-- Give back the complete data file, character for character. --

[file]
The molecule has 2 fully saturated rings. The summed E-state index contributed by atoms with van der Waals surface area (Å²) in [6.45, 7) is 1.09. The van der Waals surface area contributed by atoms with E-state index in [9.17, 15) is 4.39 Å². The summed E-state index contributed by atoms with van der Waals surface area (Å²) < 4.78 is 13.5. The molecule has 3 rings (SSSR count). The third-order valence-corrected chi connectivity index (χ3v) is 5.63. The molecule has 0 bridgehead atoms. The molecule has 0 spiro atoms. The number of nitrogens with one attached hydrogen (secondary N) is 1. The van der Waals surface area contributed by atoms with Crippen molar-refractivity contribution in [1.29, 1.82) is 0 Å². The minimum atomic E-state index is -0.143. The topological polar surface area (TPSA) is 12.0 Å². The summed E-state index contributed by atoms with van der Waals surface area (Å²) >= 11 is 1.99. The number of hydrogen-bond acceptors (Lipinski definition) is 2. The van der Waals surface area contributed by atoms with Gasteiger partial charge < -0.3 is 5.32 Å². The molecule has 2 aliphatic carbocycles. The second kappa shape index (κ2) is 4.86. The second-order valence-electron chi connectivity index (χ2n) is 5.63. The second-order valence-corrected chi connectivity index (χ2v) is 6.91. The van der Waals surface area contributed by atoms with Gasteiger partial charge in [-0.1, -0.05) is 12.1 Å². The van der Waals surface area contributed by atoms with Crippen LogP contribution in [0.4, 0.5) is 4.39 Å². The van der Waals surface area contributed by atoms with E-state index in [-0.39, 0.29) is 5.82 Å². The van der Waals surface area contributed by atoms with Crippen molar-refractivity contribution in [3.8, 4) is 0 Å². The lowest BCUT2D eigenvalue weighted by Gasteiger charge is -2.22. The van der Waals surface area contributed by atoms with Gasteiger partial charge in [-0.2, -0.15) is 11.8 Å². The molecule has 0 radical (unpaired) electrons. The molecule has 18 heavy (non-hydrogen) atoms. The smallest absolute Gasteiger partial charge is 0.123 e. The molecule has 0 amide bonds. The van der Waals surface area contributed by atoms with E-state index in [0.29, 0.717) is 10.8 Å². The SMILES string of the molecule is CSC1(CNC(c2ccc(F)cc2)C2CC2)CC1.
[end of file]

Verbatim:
The molecule has 2 fully saturated rings. The summed E-state index contributed by atoms with van der Waals surface area (Å²) in [6.45, 7) is 1.09. The van der Waals surface area contributed by atoms with E-state index in [9.17, 15) is 4.39 Å². The summed E-state index contributed by atoms with van der Waals surface area (Å²) < 4.78 is 13.5. The molecule has 3 rings (SSSR count). The third-order valence-corrected chi connectivity index (χ3v) is 5.63. The molecule has 0 bridgehead atoms. The molecule has 0 spiro atoms. The number of nitrogens with one attached hydrogen (secondary N) is 1. The van der Waals surface area contributed by atoms with Crippen molar-refractivity contribution in [1.29, 1.82) is 0 Å². The minimum atomic E-state index is -0.143. The topological polar surface area (TPSA) is 12.0 Å². The summed E-state index contributed by atoms with van der Waals surface area (Å²) >= 11 is 1.99. The number of hydrogen-bond acceptors (Lipinski definition) is 2. The van der Waals surface area contributed by atoms with Gasteiger partial charge < -0.3 is 5.32 Å². The molecule has 2 aliphatic carbocycles. The second kappa shape index (κ2) is 4.86. The second-order valence-electron chi connectivity index (χ2n) is 5.63. The second-order valence-corrected chi connectivity index (χ2v) is 6.91. The van der Waals surface area contributed by atoms with Gasteiger partial charge in [-0.1, -0.05) is 12.1 Å². The van der Waals surface area contributed by atoms with Crippen LogP contribution in [0.4, 0.5) is 4.39 Å². The van der Waals surface area contributed by atoms with E-state index in [-0.39, 0.29) is 5.82 Å². The van der Waals surface area contributed by atoms with Crippen molar-refractivity contribution in [3.8, 4) is 0 Å². The lowest BCUT2D eigenvalue weighted by Gasteiger charge is -2.22. The van der Waals surface area contributed by atoms with Gasteiger partial charge in [-0.2, -0.15) is 11.8 Å². The molecule has 0 radical (unpaired) electrons. The molecule has 18 heavy (non-hydrogen) atoms. The smallest absolute Gasteiger partial charge is 0.123 e. The molecule has 0 amide bonds. The van der Waals surface area contributed by atoms with E-state index in [0.29, 0.717) is 10.8 Å². The SMILES string of the molecule is CSC1(CNC(c2ccc(F)cc2)C2CC2)CC1.